The growing popularity of dogs and cats in the United States, together with high rates of round and hookworm infections, has resulted in widespread contamination of the soil with infective eggs. Studies have implicated the presence of dogs, and pica (dirt eating) as the principal risk factors for human disease. Children’s play habits and their attraction to pets put them at higher risk for infection than adults.
Most cases of human worm infections can be prevented by practicing good personal hygiene, eliminating intestinal parasites from pets through regular de-worming, and making potentially contaminated environments, such as unprotected sand boxes, off limits to children. It is also important to clean up pet feces on a regular basis to remove potentially infective eggs before they become disseminated in the environment via rain, insects, or the active migration of the larvae. Most pet owners do not know that their pets may carry worms capable of infecting people. Therefore, practicing veterinarians can provide an important public service by recommending regular fecal examinations, providing well-timed de-worming, counseling clients on health hazards, and advising them on any precautionary measures that may be undertaken.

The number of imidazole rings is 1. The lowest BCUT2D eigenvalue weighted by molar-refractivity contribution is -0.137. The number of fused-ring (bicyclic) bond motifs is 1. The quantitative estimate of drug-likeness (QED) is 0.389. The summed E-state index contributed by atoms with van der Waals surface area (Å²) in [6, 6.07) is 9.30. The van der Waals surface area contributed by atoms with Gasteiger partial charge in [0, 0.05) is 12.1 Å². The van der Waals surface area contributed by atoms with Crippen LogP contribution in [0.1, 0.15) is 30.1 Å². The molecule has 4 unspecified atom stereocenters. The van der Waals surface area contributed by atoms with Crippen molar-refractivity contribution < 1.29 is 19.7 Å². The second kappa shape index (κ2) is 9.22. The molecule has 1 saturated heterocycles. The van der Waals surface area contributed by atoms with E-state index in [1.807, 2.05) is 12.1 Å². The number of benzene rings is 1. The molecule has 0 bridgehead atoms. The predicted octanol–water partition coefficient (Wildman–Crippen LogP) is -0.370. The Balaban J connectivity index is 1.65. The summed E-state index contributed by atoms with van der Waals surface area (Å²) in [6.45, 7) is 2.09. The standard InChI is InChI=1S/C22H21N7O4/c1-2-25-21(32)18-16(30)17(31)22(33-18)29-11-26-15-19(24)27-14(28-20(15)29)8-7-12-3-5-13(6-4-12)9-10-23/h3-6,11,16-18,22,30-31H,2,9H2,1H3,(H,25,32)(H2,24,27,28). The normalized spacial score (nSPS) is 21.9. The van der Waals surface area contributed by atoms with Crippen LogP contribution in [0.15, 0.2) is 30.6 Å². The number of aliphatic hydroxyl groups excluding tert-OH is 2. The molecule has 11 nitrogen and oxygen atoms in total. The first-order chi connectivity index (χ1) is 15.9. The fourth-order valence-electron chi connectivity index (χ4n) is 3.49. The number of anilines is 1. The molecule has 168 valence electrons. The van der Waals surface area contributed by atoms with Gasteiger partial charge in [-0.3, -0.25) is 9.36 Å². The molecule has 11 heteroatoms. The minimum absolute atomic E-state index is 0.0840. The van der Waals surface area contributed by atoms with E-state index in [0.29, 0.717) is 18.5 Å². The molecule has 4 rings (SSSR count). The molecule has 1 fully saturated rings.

Recommendations for worming pets from the Center of Disease Control (CDC):
Puppies: Worm every two weeks starting at 2 weeks of age until three months of age (12 weeks) and once a month from three to six months. Then follow the adult recommendations.
Adult dogs: Treat according to potential exposure, i.e. annually for house or backyard dogs. Two to four times a year for dogs that go to parks, the mountains, or roam free in wildlife areas.
Kittens : Worm every two weeks starting at 2 weeks of age until three months of age (12 weeks) and once a month from three to six months. Then follow the adult recommendations.
Adult Cats: Treat according to potential exposure, i.e. annually for house cats. Two to four times a year for cats that go outside or hunt.